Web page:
Big Four fail in one in five audits
The world’s four biggest accounting firms have been exposed for botching at least 20% of their audits following an inspection by the Public Company Accounting Oversight Board (PCAOB).
In the most recent annual inspections of the Big Four, inspectors discovered Deloitte botched 20% of audits examined, PricewaterhouseCoopers were substandard in 23.6% of cases, Ernst in 27.3%, and KPMG was found inadequate in half of all cases examined.
According to a recent investigation published by the Project on Government Oversight (POGO), inspectors at the PCAOB found many of the sample audits performed by the US arms of the Big Four were so bad, the accounting firms had no business issuing opinions based on those audits.
However, according to POGO, these alleged violations rarely lead to the oversight board imposing any penalties, with only 18 enforcement cases being sanctioned against the Big Four since the PCAOB was established 17 years ago.
According to the PCAOB, when inspections find an audit was inadequate it does not necessarily mean the audit firm overlooked any problems at the company. For example, it does not mean the company reported erroneous financial results or engaged in accounting fraud, but rather such problems could have gone undetected.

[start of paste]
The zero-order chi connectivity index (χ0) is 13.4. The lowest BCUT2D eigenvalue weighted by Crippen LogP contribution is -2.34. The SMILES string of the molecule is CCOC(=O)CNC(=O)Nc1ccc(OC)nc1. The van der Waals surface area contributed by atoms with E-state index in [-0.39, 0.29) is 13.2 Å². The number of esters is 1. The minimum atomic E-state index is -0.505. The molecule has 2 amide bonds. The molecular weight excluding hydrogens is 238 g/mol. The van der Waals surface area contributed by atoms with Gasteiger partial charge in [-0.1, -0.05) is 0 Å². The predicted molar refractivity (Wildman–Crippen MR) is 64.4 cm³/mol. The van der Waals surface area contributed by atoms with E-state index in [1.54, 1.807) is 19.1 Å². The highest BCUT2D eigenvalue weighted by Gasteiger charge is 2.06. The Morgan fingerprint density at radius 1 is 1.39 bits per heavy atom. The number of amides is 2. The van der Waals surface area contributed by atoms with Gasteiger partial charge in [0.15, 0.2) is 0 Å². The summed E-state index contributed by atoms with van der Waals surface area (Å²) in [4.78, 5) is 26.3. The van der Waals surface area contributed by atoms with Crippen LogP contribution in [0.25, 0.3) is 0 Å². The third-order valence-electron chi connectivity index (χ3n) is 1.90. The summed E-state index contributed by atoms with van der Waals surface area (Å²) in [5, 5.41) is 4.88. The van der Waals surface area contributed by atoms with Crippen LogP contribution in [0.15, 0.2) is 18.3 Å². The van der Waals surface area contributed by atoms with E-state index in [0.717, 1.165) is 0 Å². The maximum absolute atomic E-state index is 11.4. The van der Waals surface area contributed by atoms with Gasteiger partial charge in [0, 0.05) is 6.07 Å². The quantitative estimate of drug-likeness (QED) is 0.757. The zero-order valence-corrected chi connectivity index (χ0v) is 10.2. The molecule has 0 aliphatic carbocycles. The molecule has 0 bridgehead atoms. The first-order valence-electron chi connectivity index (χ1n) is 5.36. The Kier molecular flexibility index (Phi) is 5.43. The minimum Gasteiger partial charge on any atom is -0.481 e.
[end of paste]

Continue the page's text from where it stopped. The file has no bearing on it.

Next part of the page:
In response to inquiries from POGO, three of the US Big Four offered no comment on their inspection results.
The fourth, Deloitte, stated: “Deloitte is proud of the high quality audits we perform in service to the capital markets, and we continuously look for ways to improve and enhance the quality and value of our work.
“Our continued positive trajectory of regulatory inspection results reflects the large investments we are making to leverage innovative technologies and enhance the skillsets of our talent to prepare them for a digitally driven future.”
Though KPMG declined to comment, it sent POGO a report it issued in January 2019 describing how it has been aiming to do better – including, “embarking on our journey to enhanced audit quality.”
“We are seeing progress as a result of the changes we have made and expect our PCAOB inspection findings to show improvement for the 2018 inspection year,” KPMG said in the report. “We recognise, however, that there is still progress to be made in our audit quality efforts and that our quality efforts will require constant vigilance.”Last Updated: 13 September 2019